Whats so cool about Gallo's performance is that he's mute through the entire film (due to an explosion at the beginning which leaves him deaf). Because the main character has no lines, this obviously has a huge impact on the dialogue of the entire film. That may not mean much to some of you, but for an actor who's known to play a motormouth all the time, its pretty remarkable. I would say this is his best performance ever. I haven't been this impressed by a mute performance since Samantha Morton in Woody Allen's 'Sweet and Lowdown'. Gallo is VERY believable in this. When he accidentally steps on a bear trap and gets his foot caught, the entire audience goes; "OWWW!" (or something along those lines) because they believed in his acting.
The political nature of the film may not sit well with some people. But at the same time, it may challenge others to think a little. Its pretty ballsy for Jerzy Skolimowski to make an antihero Terrorist character in a post-9/11 world. AND have that role played a white actor. I mean lets face it, Vincent Gallo doesn't have any of those ambiguous Anthony Quinn/Victor Argo/Lou Diamond Phillips ethnic facial features. He's pretty white. But he somehow pulls it off. I'm pretty sure a lot of Americans will have a tough time stomaching this (even though "Mohammed" has nothing to do with 9/11 or anything anti-American that we know of). I think this was partially the reason that Skolimowski cast a white American like Gallo (who he worked with before in Maki Kaurismaki's 'L.A. Without A Map'). And speaking of Gallo, it must have been strange for such an outspoken conservative republican (like Vincent Gallo claims to be) to play a role like this. I cant remember the last time a right wing or republican felt any sympathy for a terrorist (or ALLEGED terrorist as far as this film is concerned). And on a side note, I always find it interesting that any film with a slight hint of "anti-American-ism" or is critical of America in some way shape or form always seems to draw praise and win awards at world film festivals. Gus Van Sant's 'Elephant' (a film about an American high school shooting), Michael Moore's 'Farenheit 9/11' (speaks for itself) and Von Trier's 'Dancer In The Dark' make up 3 of the last decades palm d'or winners.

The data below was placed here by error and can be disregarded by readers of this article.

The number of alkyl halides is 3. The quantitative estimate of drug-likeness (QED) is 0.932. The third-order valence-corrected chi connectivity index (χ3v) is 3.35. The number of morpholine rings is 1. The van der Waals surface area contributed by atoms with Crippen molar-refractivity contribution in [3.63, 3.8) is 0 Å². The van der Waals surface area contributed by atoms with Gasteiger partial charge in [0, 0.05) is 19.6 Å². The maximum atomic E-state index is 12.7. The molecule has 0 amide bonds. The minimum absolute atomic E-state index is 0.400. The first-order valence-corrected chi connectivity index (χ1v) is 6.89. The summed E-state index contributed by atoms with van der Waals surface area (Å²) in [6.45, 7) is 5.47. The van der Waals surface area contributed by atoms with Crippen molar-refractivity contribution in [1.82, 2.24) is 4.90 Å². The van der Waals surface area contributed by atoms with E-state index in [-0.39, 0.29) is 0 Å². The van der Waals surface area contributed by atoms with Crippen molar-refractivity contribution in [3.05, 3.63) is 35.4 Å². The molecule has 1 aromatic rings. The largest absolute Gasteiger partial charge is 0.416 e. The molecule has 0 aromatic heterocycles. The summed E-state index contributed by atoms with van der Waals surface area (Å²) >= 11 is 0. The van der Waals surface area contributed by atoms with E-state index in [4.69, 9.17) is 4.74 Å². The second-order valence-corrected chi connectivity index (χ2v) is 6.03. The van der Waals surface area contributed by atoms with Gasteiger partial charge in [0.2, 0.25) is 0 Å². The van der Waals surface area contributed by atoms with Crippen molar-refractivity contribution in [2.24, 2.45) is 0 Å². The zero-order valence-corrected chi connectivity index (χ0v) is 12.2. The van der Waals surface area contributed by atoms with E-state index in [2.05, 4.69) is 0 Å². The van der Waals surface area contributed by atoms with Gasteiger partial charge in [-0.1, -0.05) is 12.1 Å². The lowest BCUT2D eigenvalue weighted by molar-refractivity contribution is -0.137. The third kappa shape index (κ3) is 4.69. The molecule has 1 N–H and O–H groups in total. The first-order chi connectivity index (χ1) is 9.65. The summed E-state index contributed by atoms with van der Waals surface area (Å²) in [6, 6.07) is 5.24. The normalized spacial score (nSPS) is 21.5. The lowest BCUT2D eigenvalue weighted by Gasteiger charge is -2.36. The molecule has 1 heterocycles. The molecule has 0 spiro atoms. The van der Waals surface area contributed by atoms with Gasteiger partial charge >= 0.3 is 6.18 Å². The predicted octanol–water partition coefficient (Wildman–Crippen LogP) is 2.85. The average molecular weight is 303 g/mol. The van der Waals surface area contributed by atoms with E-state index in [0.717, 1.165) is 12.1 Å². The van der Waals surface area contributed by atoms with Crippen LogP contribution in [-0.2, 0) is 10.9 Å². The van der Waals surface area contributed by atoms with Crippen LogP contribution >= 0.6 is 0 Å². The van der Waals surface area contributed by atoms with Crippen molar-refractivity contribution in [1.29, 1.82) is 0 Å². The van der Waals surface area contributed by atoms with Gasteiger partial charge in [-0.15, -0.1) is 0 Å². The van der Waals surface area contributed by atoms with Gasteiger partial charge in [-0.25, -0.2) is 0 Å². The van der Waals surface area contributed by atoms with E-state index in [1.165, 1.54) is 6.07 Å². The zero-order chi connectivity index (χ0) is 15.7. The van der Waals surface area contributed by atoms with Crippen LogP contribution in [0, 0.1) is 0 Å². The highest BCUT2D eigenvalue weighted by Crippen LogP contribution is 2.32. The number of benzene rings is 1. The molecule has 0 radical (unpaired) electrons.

Normally, i prefer that when people discover a director, they start at the beginning. But in the case of 'Essential Killing', I wouldn't mind if this was the entry point for people not too familiar with Jerzy Skolimowski. He's a great filmmaker who co-wrote Roman Polanski's first feature, was film school classmates with Milos Forman, and most recently played Naomi Watt's cranky uncle in Cronenberg's 'Eastern Promises'. Skolimowski pleases just about every possible movie-goer with 'Essential Killing'. There's action, suspense, sad moments, and there's even a few funny parts. Plus there's a nice short appearance from "Mrs. Polanski"; Emmanuelle Seigner. After '13 Assassins', this is the most entertaining movie I've seen so far this year. Apparently this is set to open in select theaters in August. Be sure to check it out if its playing near you.